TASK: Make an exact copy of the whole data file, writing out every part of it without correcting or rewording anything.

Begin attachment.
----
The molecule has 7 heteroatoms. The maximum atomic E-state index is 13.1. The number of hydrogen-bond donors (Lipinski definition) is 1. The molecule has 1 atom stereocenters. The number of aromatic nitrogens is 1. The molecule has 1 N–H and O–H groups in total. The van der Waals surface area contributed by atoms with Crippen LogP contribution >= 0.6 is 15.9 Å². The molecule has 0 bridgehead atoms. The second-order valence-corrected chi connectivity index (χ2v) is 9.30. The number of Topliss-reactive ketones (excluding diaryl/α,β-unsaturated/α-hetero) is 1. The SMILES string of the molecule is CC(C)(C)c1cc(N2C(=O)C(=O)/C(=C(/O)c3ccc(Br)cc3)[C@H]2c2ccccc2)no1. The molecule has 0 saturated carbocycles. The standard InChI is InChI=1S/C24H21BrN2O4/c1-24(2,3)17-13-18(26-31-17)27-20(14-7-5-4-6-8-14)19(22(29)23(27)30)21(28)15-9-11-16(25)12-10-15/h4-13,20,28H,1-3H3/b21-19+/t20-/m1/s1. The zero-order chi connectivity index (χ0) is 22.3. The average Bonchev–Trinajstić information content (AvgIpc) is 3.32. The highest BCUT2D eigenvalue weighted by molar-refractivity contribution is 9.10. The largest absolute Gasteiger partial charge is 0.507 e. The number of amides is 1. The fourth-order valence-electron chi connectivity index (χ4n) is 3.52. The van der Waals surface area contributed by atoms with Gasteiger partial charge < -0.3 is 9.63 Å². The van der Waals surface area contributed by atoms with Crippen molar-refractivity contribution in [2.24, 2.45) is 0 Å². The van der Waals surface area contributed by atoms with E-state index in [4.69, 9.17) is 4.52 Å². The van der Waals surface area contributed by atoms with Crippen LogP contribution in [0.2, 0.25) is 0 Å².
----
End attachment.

The molecule has 7 heteroatoms. The maximum atomic E-state index is 13.1. The number of hydrogen-bond donors (Lipinski definition) is 1. The molecule has 1 atom stereocenters. The number of aromatic nitrogens is 1. The molecule has 1 N–H and O–H groups in total. The van der Waals surface area contributed by atoms with Crippen LogP contribution >= 0.6 is 15.9 Å². The molecule has 0 bridgehead atoms. The second-order valence-corrected chi connectivity index (χ2v) is 9.30. The number of Topliss-reactive ketones (excluding diaryl/α,β-unsaturated/α-hetero) is 1. The SMILES string of the molecule is CC(C)(C)c1cc(N2C(=O)C(=O)/C(=C(/O)c3ccc(Br)cc3)[C@H]2c2ccccc2)no1. The molecule has 0 saturated carbocycles. The standard InChI is InChI=1S/C24H21BrN2O4/c1-24(2,3)17-13-18(26-31-17)27-20(14-7-5-4-6-8-14)19(22(29)23(27)30)21(28)15-9-11-16(25)12-10-15/h4-13,20,28H,1-3H3/b21-19+/t20-/m1/s1. The zero-order chi connectivity index (χ0) is 22.3. The average Bonchev–Trinajstić information content (AvgIpc) is 3.32. The highest BCUT2D eigenvalue weighted by molar-refractivity contribution is 9.10. The largest absolute Gasteiger partial charge is 0.507 e. The number of amides is 1. The fourth-order valence-electron chi connectivity index (χ4n) is 3.52. The van der Waals surface area contributed by atoms with Gasteiger partial charge < -0.3 is 9.63 Å². The van der Waals surface area contributed by atoms with Crippen molar-refractivity contribution in [2.24, 2.45) is 0 Å². The van der Waals surface area contributed by atoms with E-state index in [4.69, 9.17) is 4.52 Å². The van der Waals surface area contributed by atoms with Crippen LogP contribution in [0.2, 0.25) is 0 Å².